Making your Option Selects Safe

Right now we have 5Y, Y, Pause, 8A. So we need to make that last Y safe and make sure we don't get Psystrike. There are two options. First is the best option- once you get really good you can just react to the fact that both Ys actually came out and manually cancel into something else like Miracle Eye. That makes you -8 so you're safe and problem solved. But when you're first learning it's kind of hard to react. So the second option is to extend the option select.

 

We have an 8A at the end. And we don't want that on hit or block and we know the game is going to take the last thing we input, so we can pause again after the 8A input another special. So say you want Miracle Eye. You can do 5Y, Y, pause, 8A, pause, 4A. You will still get your 8A on armor because you paused after Psystrike would already be out. But on hit or block where there's no armor, you get 5YY and the game and the game is ready to use your 8A, but you overwrote with a more safe attack which is 4A which also lets you extend your combo on hit and is safe on block.

 

But we can make this even better. Say you want 5YY into Psywave on hit or block, that way you can do frame trap and have more flexibility on block and do more damaging combos on hit. Based on this formula, you would do 5Y, Y, pause, 8A, pause 5A, but we have a problem. In this case Psystrike will still come out. And that brings us to input priority.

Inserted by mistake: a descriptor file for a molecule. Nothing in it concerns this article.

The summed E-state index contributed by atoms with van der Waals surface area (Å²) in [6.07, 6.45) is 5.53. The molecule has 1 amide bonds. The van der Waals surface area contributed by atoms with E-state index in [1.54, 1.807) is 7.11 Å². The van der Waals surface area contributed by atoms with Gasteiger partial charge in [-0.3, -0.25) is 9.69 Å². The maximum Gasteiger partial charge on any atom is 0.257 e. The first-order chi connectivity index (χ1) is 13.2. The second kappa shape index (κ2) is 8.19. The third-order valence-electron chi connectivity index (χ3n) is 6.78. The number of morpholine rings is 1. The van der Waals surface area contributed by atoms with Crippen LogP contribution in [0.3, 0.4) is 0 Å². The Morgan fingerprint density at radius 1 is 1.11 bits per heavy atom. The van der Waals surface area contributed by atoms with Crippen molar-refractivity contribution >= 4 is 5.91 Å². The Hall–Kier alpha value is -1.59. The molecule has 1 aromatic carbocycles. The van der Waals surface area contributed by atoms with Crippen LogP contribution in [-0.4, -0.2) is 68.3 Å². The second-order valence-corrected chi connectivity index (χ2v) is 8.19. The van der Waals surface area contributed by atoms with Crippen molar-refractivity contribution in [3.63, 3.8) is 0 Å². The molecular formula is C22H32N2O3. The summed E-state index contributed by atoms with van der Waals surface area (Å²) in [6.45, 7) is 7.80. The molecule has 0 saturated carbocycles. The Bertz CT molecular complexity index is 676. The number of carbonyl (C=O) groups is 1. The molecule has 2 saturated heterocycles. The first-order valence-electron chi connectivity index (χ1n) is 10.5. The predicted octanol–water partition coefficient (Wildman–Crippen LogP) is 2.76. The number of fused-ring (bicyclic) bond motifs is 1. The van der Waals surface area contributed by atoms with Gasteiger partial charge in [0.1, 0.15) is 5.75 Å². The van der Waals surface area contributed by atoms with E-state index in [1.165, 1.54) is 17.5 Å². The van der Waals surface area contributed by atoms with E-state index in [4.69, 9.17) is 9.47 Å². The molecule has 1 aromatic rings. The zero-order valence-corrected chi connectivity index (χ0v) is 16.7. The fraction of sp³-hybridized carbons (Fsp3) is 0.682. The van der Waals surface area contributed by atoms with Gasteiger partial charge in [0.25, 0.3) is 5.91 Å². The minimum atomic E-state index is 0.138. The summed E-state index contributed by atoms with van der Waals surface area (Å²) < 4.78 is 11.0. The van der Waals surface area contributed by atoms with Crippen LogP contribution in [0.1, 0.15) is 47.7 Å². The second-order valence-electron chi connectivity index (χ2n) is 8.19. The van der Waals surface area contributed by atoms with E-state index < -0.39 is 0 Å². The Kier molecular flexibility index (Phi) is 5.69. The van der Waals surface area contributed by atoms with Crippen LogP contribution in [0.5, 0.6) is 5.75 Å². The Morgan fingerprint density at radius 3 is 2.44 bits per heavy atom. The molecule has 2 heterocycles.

Input Priority

The game usually uses the last button you input, but not always. Some inputs always have priority over others regardless of order. Specials with directional input always have priority over specials done with a neutral input like 5A. So in our example, if I end the option select with 8A, I cannot then pause and do 5A because the game thinks I want the 8A and I'm just mashing the A input. However, Poke-combo strings. Such as 5YYY have the same priority as specials with directional inputs. In Shadow Mewtwo's case the third Y happens to actually be 5A or Psywave anyway so we can use that property to overwrite Psystrike. So now our input is 5Y, Y, pause, 8A, pause, Y. which will give us 5Y into Psystrike on armor, but 5YY into Psywave on hit or block allowing us to do whatever follow-up we want. (There are exceptions to this, but generally any Poke-combo string where the Pokemon move is the third Y can utilize this. If the third Y is some character specific animation, it's a case by case basis what the priority is).